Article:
Here is a link to the Teton Owners Club For Sale Section: http://www.tetoners.org/for_sale.html

 

Here is a RV For Sale site with several Tetons: http://www.rvtrader.com/New-and-Used-Teton-Fifth-Wheel-For-Sale-On-RV-Trader/search-results?type=Fifth%20Wheel%7C198070&sort=featured%3Aasc&radius=150&layoutView=listView&make=Teton%7C2301876&

Link to comment
Share on other sites

There are a number of fifth wheels built for four seasons. The better the winter rating, the better for summer. You can't have too much insulation. I know of no parks in the Phoenix area that have shaded spaces. Certainly 50 amps and two air conditioners in good condition are necessary for survival. During May and June there are relatively few storms, so the awnings are helpful.

 

I'd look for a unit that had a new, white roof. The UV damage on the low desert is fast and fierce, so look closely at the roof on any unit used in Arizona. If your park managers don't object, on any window that is getting full afternoon sun you can cut the heat by covering the outside with aluminum foil, shiny side out. To cut the heat gain you need to block the light on the outside as the intense sunlight will heat anything inside the house it hits. Your indoor sun shades become heating panels, while if placed outside they would block the heat. There are hundreds of window tinting businesses in the metro area. Tinting the fiver's windows would be very helpful in cutting the heat. I'd guess there's someone who can do the tinting on site.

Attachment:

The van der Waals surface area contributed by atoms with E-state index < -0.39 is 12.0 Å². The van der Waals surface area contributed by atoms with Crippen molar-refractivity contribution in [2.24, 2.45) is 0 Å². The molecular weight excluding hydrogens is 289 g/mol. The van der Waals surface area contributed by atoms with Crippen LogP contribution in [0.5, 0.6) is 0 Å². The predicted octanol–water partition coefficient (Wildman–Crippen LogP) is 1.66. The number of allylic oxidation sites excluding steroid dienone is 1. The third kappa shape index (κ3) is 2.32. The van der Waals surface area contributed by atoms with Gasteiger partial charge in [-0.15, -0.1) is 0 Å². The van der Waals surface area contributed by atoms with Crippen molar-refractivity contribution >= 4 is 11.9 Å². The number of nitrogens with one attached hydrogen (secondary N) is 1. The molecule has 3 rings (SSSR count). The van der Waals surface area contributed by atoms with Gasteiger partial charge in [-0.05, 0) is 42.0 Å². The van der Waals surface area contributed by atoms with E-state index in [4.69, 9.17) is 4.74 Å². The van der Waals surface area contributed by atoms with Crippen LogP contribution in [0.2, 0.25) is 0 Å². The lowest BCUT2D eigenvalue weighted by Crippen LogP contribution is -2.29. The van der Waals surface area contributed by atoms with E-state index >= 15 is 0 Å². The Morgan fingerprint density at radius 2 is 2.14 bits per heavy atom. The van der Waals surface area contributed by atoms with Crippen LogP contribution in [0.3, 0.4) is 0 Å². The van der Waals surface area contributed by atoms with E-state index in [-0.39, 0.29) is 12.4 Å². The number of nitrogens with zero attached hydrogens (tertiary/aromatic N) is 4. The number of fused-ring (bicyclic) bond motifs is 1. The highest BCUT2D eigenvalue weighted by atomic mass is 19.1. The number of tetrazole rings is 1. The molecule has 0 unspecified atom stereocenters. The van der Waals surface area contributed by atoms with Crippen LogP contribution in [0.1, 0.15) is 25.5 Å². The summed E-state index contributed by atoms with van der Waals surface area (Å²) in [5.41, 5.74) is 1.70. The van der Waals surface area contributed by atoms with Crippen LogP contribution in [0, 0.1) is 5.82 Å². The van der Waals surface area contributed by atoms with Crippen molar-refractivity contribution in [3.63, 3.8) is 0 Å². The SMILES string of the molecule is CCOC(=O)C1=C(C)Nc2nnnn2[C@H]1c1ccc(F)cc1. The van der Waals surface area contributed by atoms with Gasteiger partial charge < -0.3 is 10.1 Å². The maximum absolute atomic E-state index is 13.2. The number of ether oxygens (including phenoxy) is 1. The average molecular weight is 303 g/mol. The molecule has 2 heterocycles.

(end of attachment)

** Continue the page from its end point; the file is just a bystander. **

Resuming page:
The RV park may also play a role in how hot you are. A park that is mostly asphalt and darker rock landscaping will be hotter than a park with grass or light colored ground cover. Lots of grass will have a lot of cooling due to the constant water evaporation (which is why you won't see much grass). Trees are also helpful. Parks with units crowded together are going to be hotter than well spaced parks.

 

There have been a couple of folks who summered in fivers on the low desert and they reported in trailer temperatures of high 70s. Few Phonecians can afford to drop their homes below 78 during the hotter part of the year. The A/Cs run constantly during the days and well into the night, so to experience cold we go shopping or to a movie.

Link to comment
Share on other sites

As mentioned above. . . Well insulated units for the cold also are well suited to keep the heat out. Very few RV'ers want to spend the summers in Phoenix and you do for several years, so I would use that to your advantage. I would buy a well insulated RV and then market yourselves to RV parks looking for work campers on a year round basis. They would certainly have troubles finding work campers in the summer and if you made it clear that you would work camp on an annual basis, you could probably find an arrangement that would pay your site and electric. I understand that you are still working, but between the two of you possibly you could find an arrangement that would accommodate your working hours.